Movie Diary 5/15/2023

Cheyenne Autumn (John Ford, 1964). In some ways this is Ford’s Schindler’s List, a film so driven by its desire to be a document of historical urgency that it softens the usual keen storytelling instincts of its director (the account here is a rebellion of displaced Cheyenne people in 1878). Except that Schindler’s List was a significant cultural milestone, and this one a box-office failure. It is certainly full of beautiful moments, including some of those miraculous events that Ford would somehow capture on camera, such as the moment when cavalryman Richard Widmark is standing by a brush fire and the two covered wagons near him bloom into flames. Also much in evidence is Ford’s feeling for the beauty of gestures (both behavioral and physical) and giving supporting players their turns to shine – Mike Mazurki, Dolores del Rio, Sean McClory, and for sure Ben Johnson (some of the horse stunts in this thing are astounding). This is personal filmmaking, even though it is a historical document.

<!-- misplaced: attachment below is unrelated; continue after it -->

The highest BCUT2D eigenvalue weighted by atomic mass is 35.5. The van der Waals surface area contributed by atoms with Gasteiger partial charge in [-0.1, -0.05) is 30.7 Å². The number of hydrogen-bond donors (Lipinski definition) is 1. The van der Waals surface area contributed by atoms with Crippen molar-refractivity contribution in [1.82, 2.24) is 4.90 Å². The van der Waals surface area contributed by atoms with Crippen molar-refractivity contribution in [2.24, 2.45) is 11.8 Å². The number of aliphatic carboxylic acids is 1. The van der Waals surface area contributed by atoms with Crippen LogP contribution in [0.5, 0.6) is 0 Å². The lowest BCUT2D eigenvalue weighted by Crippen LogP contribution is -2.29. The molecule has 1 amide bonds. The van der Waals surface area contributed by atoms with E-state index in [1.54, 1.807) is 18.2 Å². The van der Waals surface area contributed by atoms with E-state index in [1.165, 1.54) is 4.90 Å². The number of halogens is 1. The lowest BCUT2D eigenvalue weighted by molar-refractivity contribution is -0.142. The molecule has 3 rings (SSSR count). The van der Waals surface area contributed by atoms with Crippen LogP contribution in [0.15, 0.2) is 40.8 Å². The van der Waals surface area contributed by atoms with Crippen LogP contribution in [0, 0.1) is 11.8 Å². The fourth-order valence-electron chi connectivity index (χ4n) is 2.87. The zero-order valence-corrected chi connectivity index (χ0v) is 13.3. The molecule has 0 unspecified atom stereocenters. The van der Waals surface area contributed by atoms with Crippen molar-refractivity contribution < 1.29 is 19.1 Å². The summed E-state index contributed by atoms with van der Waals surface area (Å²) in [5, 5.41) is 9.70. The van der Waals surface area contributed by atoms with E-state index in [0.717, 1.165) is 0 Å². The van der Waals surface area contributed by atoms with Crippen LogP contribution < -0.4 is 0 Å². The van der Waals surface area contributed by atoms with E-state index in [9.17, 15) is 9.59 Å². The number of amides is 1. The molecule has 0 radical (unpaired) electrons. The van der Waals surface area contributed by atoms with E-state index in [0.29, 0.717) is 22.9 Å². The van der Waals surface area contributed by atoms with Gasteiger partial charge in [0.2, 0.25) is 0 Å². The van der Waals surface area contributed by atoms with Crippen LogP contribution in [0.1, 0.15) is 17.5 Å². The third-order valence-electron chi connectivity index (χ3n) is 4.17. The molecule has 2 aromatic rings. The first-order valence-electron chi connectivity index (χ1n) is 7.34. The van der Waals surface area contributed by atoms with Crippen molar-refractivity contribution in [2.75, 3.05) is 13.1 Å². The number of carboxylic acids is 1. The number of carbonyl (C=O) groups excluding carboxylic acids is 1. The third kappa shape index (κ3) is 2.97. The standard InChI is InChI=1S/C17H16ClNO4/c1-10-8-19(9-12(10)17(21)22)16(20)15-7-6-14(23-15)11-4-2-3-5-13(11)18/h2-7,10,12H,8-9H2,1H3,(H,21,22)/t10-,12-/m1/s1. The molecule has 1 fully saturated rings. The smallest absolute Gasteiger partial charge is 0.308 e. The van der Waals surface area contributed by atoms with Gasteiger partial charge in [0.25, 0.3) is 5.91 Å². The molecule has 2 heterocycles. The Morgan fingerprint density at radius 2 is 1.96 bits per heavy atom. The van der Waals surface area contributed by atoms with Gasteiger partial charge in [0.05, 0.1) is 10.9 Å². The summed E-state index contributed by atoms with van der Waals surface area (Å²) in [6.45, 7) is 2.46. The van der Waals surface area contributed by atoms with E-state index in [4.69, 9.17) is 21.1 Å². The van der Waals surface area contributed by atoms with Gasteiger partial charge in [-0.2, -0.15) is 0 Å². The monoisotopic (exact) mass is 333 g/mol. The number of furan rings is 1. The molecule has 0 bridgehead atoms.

Dead for a Dollar (Walter Hill, 2022). Clean lines for a western, as bounty hunter Christoph Waltz (who seems to really get the western) travels to retrieve a kidnapped – but actually runaway – wife (Rachel Brosnahan), while eventually having to fend off a resentful former quarry (Willem Dafoe). One wishes for a slightly larger budget, and yet the strapped circumstances enhance the sense of elemental forces being played out. A good job of work.


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